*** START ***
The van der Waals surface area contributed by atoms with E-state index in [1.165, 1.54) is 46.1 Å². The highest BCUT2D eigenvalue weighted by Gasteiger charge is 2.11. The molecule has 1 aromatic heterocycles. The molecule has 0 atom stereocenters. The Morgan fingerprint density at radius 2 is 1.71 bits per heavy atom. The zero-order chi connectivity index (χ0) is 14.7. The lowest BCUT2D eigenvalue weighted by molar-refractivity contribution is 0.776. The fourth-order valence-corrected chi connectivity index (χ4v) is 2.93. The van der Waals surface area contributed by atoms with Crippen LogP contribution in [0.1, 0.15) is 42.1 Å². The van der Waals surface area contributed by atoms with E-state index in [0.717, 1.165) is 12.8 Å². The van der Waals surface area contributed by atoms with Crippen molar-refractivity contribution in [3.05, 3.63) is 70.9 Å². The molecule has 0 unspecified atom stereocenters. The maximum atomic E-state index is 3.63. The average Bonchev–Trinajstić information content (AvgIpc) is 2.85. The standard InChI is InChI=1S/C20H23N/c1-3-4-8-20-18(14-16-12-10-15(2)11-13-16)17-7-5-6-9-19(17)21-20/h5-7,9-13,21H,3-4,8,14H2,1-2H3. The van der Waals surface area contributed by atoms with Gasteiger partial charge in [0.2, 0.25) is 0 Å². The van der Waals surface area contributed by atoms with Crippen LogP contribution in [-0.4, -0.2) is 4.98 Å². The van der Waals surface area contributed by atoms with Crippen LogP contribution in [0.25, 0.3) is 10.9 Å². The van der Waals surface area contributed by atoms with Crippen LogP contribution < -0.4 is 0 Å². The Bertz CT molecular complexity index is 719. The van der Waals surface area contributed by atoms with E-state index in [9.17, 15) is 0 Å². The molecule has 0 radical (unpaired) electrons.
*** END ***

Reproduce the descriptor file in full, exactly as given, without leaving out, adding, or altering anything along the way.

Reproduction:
The van der Waals surface area contributed by atoms with E-state index in [1.165, 1.54) is 46.1 Å². The highest BCUT2D eigenvalue weighted by Gasteiger charge is 2.11. The molecule has 1 aromatic heterocycles. The molecule has 0 atom stereocenters. The Morgan fingerprint density at radius 2 is 1.71 bits per heavy atom. The zero-order chi connectivity index (χ0) is 14.7. The lowest BCUT2D eigenvalue weighted by molar-refractivity contribution is 0.776. The fourth-order valence-corrected chi connectivity index (χ4v) is 2.93. The van der Waals surface area contributed by atoms with Crippen LogP contribution in [0.1, 0.15) is 42.1 Å². The van der Waals surface area contributed by atoms with E-state index in [0.717, 1.165) is 12.8 Å². The van der Waals surface area contributed by atoms with Crippen molar-refractivity contribution in [3.05, 3.63) is 70.9 Å². The molecule has 0 unspecified atom stereocenters. The maximum atomic E-state index is 3.63. The average Bonchev–Trinajstić information content (AvgIpc) is 2.85. The standard InChI is InChI=1S/C20H23N/c1-3-4-8-20-18(14-16-12-10-15(2)11-13-16)17-7-5-6-9-19(17)21-20/h5-7,9-13,21H,3-4,8,14H2,1-2H3. The van der Waals surface area contributed by atoms with Gasteiger partial charge in [0.2, 0.25) is 0 Å². The van der Waals surface area contributed by atoms with Crippen LogP contribution in [-0.4, -0.2) is 4.98 Å². The van der Waals surface area contributed by atoms with Crippen LogP contribution in [0.25, 0.3) is 10.9 Å². The van der Waals surface area contributed by atoms with Crippen LogP contribution < -0.4 is 0 Å². The Bertz CT molecular complexity index is 719. The van der Waals surface area contributed by atoms with E-state index in [9.17, 15) is 0 Å². The molecule has 0 radical (unpaired) electrons.